Ontario has made some notable progress in dealing with hazardous waste, but still needs to address the threats to the environment, human health and the province’s economy associated with the significant quantities of hazardous waste that continue to be generated as well as gaps in regulation and enforcement, says the Canadian Institute for Environmental Law and Policy (CIELAP) in the Institute’s latest status report, entitled Hazardous Waste in Ontario: Progress and Challenges.
The report builds on two previous CIELAP reports published in 2000 and 2003, analyzing trends in hazardous waste in Ontario between 1994 and 1998 and between 1998 and 2000, respectively. Both studies revealed a substantial increase in quantities of hazardous waste generated within the province and transported into Ontario from the U.S. for treatment, and both predicted that this trend would continue because Ontario lacked detailed regulatory standards for hazardous waste handling and disposal.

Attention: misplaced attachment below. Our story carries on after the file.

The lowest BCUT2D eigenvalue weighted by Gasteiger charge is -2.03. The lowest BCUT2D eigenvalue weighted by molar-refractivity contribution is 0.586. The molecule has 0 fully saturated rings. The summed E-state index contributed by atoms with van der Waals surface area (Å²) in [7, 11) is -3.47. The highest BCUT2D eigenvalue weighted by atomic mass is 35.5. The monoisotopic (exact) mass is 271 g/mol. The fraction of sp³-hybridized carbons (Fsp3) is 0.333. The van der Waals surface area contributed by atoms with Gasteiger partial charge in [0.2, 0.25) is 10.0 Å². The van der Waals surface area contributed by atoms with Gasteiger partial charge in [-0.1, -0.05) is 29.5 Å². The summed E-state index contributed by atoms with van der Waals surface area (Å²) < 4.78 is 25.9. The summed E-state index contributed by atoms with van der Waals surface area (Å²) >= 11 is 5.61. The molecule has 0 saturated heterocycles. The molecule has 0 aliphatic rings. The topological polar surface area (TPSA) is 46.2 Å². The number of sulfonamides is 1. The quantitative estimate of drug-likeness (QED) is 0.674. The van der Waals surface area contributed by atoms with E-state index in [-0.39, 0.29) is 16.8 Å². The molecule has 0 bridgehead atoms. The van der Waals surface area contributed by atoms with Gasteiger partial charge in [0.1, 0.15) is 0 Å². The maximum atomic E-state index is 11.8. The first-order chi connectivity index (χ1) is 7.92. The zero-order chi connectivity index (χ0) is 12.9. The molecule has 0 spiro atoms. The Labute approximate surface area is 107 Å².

Since then, notes the new report, the government has made significant progress in this area. Nevertheless, certain gaps still remain, illustrated by the fact that the amount of hazardous waste generated in Ontario remained almost unchanged over the past five years. In 2005, notes the report, Ontario generated 1,721,240 tonnes of hazardous and liquid industrial waste, only slightly less than the 1,724,933 tonnes generated in 2000.
The full report may be viewed atwww.cielap.org